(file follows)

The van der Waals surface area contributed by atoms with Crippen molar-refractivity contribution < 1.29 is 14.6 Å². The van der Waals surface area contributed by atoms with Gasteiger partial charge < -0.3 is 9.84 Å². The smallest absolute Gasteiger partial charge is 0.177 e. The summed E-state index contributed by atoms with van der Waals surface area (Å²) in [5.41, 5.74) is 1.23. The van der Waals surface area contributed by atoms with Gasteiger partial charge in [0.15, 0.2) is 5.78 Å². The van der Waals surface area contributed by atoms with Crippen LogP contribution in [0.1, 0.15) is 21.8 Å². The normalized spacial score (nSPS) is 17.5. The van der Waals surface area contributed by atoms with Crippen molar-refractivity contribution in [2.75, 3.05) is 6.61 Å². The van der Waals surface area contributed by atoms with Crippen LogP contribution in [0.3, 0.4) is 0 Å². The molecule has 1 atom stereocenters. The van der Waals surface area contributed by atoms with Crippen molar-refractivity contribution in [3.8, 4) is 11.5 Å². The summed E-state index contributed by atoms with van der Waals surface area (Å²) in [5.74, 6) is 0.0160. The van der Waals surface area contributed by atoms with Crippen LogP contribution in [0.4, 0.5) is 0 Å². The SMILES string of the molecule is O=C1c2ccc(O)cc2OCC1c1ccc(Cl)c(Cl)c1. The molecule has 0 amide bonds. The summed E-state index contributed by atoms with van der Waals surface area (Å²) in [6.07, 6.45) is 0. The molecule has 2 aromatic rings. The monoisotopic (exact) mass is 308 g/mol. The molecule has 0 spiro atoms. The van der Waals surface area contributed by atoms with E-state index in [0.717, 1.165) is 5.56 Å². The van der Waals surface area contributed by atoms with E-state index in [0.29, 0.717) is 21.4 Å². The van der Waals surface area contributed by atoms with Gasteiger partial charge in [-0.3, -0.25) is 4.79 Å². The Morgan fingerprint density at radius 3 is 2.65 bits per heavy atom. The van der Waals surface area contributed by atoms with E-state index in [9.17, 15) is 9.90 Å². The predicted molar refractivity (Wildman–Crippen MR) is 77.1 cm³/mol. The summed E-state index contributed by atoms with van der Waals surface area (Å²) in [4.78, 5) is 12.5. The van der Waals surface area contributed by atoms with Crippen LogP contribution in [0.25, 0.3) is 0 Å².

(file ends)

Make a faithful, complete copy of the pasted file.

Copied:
The van der Waals surface area contributed by atoms with Crippen molar-refractivity contribution < 1.29 is 14.6 Å². The van der Waals surface area contributed by atoms with Gasteiger partial charge < -0.3 is 9.84 Å². The smallest absolute Gasteiger partial charge is 0.177 e. The summed E-state index contributed by atoms with van der Waals surface area (Å²) in [5.41, 5.74) is 1.23. The van der Waals surface area contributed by atoms with Gasteiger partial charge in [0.15, 0.2) is 5.78 Å². The van der Waals surface area contributed by atoms with Crippen LogP contribution in [0.1, 0.15) is 21.8 Å². The normalized spacial score (nSPS) is 17.5. The van der Waals surface area contributed by atoms with Crippen molar-refractivity contribution in [2.75, 3.05) is 6.61 Å². The van der Waals surface area contributed by atoms with Crippen LogP contribution in [0.3, 0.4) is 0 Å². The molecule has 1 atom stereocenters. The van der Waals surface area contributed by atoms with Crippen molar-refractivity contribution in [3.8, 4) is 11.5 Å². The summed E-state index contributed by atoms with van der Waals surface area (Å²) in [5.74, 6) is 0.0160. The van der Waals surface area contributed by atoms with Crippen LogP contribution in [0.4, 0.5) is 0 Å². The SMILES string of the molecule is O=C1c2ccc(O)cc2OCC1c1ccc(Cl)c(Cl)c1. The molecule has 0 amide bonds. The summed E-state index contributed by atoms with van der Waals surface area (Å²) in [6.07, 6.45) is 0. The molecule has 2 aromatic rings. The monoisotopic (exact) mass is 308 g/mol. The molecule has 0 spiro atoms. The van der Waals surface area contributed by atoms with E-state index in [0.717, 1.165) is 5.56 Å². The van der Waals surface area contributed by atoms with E-state index in [0.29, 0.717) is 21.4 Å². The van der Waals surface area contributed by atoms with Gasteiger partial charge in [-0.3, -0.25) is 4.79 Å². The Morgan fingerprint density at radius 3 is 2.65 bits per heavy atom. The van der Waals surface area contributed by atoms with E-state index in [9.17, 15) is 9.90 Å². The predicted molar refractivity (Wildman–Crippen MR) is 77.1 cm³/mol. The summed E-state index contributed by atoms with van der Waals surface area (Å²) in [4.78, 5) is 12.5. The van der Waals surface area contributed by atoms with Crippen LogP contribution in [0.25, 0.3) is 0 Å².